I am starting to feel a lot better now - much stronger.It was kind of fun figuring out the best way to ride the loop, which gear to be in  with each hill, when to pedal faster etc etc.  It was a nice feeling overtaking people constantly - you are allowed to draft inside the Canyon so every now and then I would be able to tuck in behind a couple of guys going faster and then get a little bit of a rest at high speed, before pulling off after a few minutes. So I pretty much stayed on this schedule for the next few hours, stopping to eat after 4 laps. Then I started looking at the clock - 11 o'clock. Really? i am not even half way? Seemed like I had done that lap a million times. So at about midnight I went to my tent with the original plan of heating up some stew I had brought. Of course I didn’t have a lighter!  So - cold stew and more salmon! Then I decided to recharge my lights and my Garmin so I plugged them in and lay down for a while - 10 minutes, then I decided on another 10 minutes. It was weird - I was laying there wide awake, but completely exhausted. I didn’t want to move and found it hard to keep my eyes open but I was still wide awake - there was no way I was falling asleep! Maybe it was the 5 hour energy boost, along with all the other gels and caffeine!!! So after about 25 minutes I carried on.  But I think the rest helped - I was feeling good and it felt better in the cooler evening temperatures.  I started riding really strong - rode all night like this, feeling good.  I was looking forward to the sun rising - still 6 hours to go! I kept to the same schedule and really believe that smoked salmon saw me through! Bike felt awesome and this schedule really suited me. I should have had more water bottles of course. After my laps I would sit down for a while - which was good to have a rest - but I felt it would have been nice to have a support crew and maybe not have stopped quite so much. During the night I had asked my position in the race - it seemed I was way ahead in my age category but I was more concerned about my overall place.  Second - 4 laps behind.  Then in the middle of the night this guy started talking to me - turns out he was the leader. he was at about maybe 255 miles when i was at 235 ish. But I was going a lot quicker than him at this stage. So I suddenly decided that maybe I could catch him and got excited at this prospect so I started pressing pretty hard. I couldn’t really see exactly who this guy was in the dark, but I knew he had a red bike and I started watching the lights. It was hard to know if I was going faster or slower than him - I knew I hadn’t overtaken him. So when the sun came up it was much easier to tell.  He seemed to be struggling a little bit at this stage - but I had no idea exactly the difference in laps between us.  So I pushed a little bit harder - and this seemed to spur him on to also push harder. I wasn’t gaining on him! So I eased up a little bit and started chatting to other riders - probably did an hour or so at this slower pace and enjoying the ride. then I noticed the other guy seemed to be in poorer shape than me, suffering a little.So I decided to speed up again and definitely started catching him - i had this idea I could take a few laps away from him. So I was pushing harder and harder, overtaking him once and then kept pushing.  Getting closer now - 3 hours to go - 2 hours to go.  I am working hard, putting in a big last effort. With three hours to go I put all my goo in my bottle, stuffed my face with smoked salmon and decided I wasn’t going back to my tent again!  I was still pulling in for water every two laps but I was putting down some pretty good laps nownstop. I could see the other guy was definitely suffering and I was definitely pushing. Other people on the road were now encouraging me “he’s just in front of you. You can gain a lap” So I really did push harder. Then with about an hour and twenty to go I overtook him again and he said “I am doing 2 more, that’s it - how about you?” I answered that I planned to do as many as I could - so I put my head down, pushed hard and got one done. One hour left. One hour and I figured I could do three more laps. So I pushed really hard - absolutely sprinted and I ended up getting those three laps done - with ten minutes left - not enough time for another complete lap. But I overtook him on that very last lap - I really wasn’t sure how we were placed. I knew he had been a few laps ahead and I had gained a couple back, but really didn’t know what had happened in  the night.  I knew I had overtaken him with an hour to go and on my next lap I took another half a lap out of him. And then I pushed as hard as possible and caught and passed him with about half a mile to go.  I was super excited - I thought maybe I had caught him. He must have known he was in the lead, because as I came past he hadn’t tried to speed up or anything - but I was unsure. Maybe he was just too exhausted. Anyway I crossed the Finish line and pretty much collapsed myself. It had been unbelievably difficult but a fun day (maybe?)  362 miles in 24 hours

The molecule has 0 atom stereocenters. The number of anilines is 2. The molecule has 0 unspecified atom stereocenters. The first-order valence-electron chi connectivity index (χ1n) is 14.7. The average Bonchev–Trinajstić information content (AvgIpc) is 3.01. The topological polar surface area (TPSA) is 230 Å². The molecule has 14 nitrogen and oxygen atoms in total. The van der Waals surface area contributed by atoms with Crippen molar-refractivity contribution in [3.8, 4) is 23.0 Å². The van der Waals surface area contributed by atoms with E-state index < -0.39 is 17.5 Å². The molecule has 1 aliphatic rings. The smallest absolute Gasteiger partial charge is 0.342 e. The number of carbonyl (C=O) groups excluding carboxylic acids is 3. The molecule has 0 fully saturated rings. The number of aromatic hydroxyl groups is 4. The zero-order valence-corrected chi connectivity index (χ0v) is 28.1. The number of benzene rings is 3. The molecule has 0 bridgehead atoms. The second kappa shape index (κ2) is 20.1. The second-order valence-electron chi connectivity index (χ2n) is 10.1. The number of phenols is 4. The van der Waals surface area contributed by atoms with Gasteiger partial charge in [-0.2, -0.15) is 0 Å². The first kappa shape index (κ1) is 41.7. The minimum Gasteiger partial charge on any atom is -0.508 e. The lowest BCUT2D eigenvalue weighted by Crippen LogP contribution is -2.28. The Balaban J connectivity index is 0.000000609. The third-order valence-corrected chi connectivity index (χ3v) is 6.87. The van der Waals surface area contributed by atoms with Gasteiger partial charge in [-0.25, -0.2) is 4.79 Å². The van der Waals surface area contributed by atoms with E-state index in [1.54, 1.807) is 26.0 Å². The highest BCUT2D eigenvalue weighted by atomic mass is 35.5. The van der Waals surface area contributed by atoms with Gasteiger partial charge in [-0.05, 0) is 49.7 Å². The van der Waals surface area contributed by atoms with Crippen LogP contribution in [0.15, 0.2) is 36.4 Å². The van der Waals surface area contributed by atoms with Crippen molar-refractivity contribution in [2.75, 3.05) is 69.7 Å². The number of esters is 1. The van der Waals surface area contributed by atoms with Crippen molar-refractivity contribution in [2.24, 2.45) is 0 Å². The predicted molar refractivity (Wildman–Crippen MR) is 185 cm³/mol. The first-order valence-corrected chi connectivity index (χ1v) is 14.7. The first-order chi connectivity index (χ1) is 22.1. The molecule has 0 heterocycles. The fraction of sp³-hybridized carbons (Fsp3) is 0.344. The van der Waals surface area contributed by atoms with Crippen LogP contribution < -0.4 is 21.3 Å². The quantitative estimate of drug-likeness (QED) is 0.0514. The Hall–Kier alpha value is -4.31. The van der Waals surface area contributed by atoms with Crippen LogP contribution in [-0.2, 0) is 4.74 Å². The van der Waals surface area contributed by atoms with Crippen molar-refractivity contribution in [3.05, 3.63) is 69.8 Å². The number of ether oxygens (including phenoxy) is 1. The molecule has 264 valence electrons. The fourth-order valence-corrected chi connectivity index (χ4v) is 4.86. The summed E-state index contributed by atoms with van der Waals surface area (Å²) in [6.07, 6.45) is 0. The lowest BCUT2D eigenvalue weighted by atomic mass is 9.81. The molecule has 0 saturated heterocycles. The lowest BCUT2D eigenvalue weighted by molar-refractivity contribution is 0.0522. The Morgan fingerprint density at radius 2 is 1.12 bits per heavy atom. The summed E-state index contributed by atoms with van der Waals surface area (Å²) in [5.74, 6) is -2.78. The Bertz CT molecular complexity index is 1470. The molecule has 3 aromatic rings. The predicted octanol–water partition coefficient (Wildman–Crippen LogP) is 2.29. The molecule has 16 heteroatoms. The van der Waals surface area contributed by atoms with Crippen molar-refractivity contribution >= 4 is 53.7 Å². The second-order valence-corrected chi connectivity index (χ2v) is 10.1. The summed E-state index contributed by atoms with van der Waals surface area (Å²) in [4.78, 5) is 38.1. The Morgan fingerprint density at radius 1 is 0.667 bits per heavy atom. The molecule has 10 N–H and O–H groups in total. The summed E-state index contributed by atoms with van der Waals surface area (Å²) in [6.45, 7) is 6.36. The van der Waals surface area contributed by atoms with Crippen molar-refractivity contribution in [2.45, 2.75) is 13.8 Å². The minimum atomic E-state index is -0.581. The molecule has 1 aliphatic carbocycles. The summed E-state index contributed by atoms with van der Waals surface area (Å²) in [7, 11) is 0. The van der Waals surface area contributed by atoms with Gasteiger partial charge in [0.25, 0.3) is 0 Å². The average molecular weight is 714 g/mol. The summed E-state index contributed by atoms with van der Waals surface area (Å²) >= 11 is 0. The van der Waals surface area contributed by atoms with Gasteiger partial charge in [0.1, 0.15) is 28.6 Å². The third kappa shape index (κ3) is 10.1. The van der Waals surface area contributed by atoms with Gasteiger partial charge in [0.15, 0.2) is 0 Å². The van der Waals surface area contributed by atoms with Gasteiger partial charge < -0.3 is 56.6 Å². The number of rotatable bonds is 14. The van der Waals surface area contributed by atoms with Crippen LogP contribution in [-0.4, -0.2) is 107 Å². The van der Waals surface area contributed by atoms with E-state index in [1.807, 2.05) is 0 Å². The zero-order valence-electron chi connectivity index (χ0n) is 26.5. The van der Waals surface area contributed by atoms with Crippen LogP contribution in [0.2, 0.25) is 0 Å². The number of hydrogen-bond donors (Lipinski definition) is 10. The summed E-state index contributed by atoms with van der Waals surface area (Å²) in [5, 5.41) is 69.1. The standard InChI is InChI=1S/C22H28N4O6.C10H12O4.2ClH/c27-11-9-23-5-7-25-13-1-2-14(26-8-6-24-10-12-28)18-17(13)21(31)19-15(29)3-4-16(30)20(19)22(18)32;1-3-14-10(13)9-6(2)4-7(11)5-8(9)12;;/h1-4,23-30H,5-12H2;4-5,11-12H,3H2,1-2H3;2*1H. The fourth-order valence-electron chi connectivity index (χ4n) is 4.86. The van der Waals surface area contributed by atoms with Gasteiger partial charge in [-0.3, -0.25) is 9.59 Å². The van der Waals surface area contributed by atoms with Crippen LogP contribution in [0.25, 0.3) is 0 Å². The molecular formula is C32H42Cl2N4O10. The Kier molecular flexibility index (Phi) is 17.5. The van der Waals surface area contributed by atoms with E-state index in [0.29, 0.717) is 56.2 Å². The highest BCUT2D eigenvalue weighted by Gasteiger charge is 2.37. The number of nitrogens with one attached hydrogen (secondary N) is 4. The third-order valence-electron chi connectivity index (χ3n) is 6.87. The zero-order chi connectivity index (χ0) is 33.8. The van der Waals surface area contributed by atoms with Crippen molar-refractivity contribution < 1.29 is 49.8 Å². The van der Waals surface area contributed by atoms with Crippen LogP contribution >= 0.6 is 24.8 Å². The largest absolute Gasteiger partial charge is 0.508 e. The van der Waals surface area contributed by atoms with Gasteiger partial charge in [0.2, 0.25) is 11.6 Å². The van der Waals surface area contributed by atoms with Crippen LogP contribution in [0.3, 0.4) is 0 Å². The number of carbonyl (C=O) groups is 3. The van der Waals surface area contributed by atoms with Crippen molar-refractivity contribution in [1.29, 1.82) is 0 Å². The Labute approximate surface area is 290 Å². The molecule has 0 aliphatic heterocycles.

24 Hours in the Canyon - Which Canyon is that?